So therefore you didn't need to have all of the injections and everything to keep going. In hindsight, do you think maybe if you had finished your career slightly earlier that maybe you wouldn't have felt as low afterwards? You, you taught there about not being able to basically be, uh, you know, up on your feet with your family?
Yeah, that's, that's got to be really 
[00:44:22] Clarke Carlisle: hard. It is, it, it is hard. Um, but it, it is kind of like a, an a, an acceptable or accepted byproduct of the industry I want to be in. You know, I, I see it as, it, it, it was, it was going to happen. If I'm gonna, if I'm gonna have this career I, in some guys or another. So, you know, my experience was quite extreme.
Um, But that's not that. If you'd have taken that away, if I'd have retired earlier 2010, in fact, if I'd have retired earlier, it would've made retirement harder. Because, um, the difficulty with retirement is that when you've been in this industry for 17 years, you are institutionalized. You are told when to get up, what to wear, where to go, what to do, what to eat, what to drink, uh, what, who to talk to, who not to talk to, what to say, how to say it, when to go to bed, day in, day out, day in, day out, A and, and then all of a sudden, overnight it's just gone.
Totally gone, you know, no, no purpose, no direction, no structure. And I made plans for that transition. You know, I got my degree in broadcasting. Uh, I set up a new job with I T V to stay in the industry, but I never did any work understanding my myself. Understanding, um, you know, my identity, because my identity had always been Clark Carlisle, the footballer, inextricably linked a and to take that away overnight just left a gaping chasm in my life because prior to that, everything about me was external validation and all around football, I, I didn't understand my value even as a father or a husband.
They, they didn't even play second fiddle, you know, they, they were just largely irrelevant. Everything that I did on the pitch determined how good I was as a human and my value to society. So, if for 17 years what you've done is me getting picked for the team means I'm a good son. Mm. Me winning a match means I'm a good father.
Me winning, you know, always winning promotion mean means I'm a great husband, you know, and then all of a sudden you take that away. Uh, I'm just totally bereft of direction of understanding of identity and, uh, no matter what I've gone into, I needed to understand those components. And having not done that, having not even been, you know, educated in how to do that.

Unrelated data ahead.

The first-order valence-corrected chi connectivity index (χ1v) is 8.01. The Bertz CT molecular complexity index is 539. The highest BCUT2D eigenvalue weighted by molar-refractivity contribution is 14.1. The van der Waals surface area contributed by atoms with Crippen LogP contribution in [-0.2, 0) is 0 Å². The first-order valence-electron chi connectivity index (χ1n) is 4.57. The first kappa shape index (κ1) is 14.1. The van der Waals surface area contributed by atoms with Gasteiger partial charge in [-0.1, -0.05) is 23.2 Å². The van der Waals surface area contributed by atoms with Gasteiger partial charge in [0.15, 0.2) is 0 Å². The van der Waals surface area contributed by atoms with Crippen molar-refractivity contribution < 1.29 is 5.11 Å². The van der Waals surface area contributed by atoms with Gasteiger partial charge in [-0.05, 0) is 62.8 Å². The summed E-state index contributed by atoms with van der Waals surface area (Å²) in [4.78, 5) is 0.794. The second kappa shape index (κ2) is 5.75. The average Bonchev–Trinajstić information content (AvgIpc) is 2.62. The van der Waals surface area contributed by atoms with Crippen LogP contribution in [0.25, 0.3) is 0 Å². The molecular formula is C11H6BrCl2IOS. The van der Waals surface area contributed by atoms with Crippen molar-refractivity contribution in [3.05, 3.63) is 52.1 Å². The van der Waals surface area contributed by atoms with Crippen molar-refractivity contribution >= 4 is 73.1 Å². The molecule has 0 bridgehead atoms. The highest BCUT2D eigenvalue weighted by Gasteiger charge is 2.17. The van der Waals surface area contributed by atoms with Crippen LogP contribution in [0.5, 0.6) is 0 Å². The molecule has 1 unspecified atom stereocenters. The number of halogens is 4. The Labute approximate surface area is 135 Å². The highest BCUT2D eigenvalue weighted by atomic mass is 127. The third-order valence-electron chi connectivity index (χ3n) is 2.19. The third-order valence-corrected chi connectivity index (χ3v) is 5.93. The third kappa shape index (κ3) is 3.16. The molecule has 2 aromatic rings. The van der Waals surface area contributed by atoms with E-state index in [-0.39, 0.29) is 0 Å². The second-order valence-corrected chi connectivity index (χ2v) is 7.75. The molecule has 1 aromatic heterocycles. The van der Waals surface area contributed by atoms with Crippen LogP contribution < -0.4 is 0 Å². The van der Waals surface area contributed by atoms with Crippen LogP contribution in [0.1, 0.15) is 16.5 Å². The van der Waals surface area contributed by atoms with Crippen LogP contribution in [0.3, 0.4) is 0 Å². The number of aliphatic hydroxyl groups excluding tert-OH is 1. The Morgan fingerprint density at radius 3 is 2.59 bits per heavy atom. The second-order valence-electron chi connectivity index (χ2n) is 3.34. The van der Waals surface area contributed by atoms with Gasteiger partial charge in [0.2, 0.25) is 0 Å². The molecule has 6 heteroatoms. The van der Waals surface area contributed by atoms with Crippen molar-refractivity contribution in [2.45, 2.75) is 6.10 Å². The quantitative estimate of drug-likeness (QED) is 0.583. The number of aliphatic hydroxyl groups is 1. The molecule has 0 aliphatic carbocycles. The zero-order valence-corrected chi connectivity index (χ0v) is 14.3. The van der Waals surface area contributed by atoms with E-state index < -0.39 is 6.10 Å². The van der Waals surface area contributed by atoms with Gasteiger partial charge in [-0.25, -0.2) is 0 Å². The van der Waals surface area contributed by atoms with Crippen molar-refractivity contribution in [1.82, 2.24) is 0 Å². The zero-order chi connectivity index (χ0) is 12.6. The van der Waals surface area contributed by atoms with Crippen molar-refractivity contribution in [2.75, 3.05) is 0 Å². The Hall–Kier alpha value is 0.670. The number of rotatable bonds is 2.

I spent, you know, spent a number of years just in this internal rumination, not just dissecting, but berating myself. Mm. Or being without football. Mm. With no kind of objectivity or logic. You know, so to your question, Charles, it wouldn't matter if I'd have retired five months prior or five years prior, I would've still experienced that void of understanding who I am and what my value is, because I never knew it without football and I didn't have value without football because I haven't worked on that.
[00:47:35] Charles Commins: Clark, just to finish up, how would you sum up your time? As a 
[00:47:40] Clarke Carlisle: cobbles player, it was one of the most exciting parts of my football career because I felt valued to be there. And I felt that I could contribute. So, you know, to be able to contribute to what I thought were two really excellent achievements, a staying in the league from bottom of the league, and then getting to a playoff final.
They filmed me with a, with a huge sense of pride. So, yeah, it, it was exciting. I, I believe it was successful. And do you know what, Charles? If my body was working, I would've gone on for another year at the cobblers happily. Thank 
[00:48:20] Charles Commins: you so much for chatting with us, Clark. It's been fantastic to hear your story.
Thank you Danny, as well. Thank you. And thank you, uh, for listening. If you've enjoyed this episode, you'd like more, um, and, and you'd like to support us in making more of them, then you can join our pat patron at to me. Thank you and uh, we'll see you soon. Cheers. Fight.
[00:48:45] Clarke Carlisle: There's the cup, there's the pictures. You'll see on tomorrow's back pages, the cup as they're going through in division one. Bring them on because we deserve it. Anyone ever told you, Danny, you got a look of Frankie Boyle. 
[00:48:59] Danny Brothers: Oh, hundreds of people. Yeah. Yeah. Hundreds. Literally most people I meet, so original 
[00:49:06] Clarke Carlisle: Clark here.
Go start with that. It'd be a great podcast.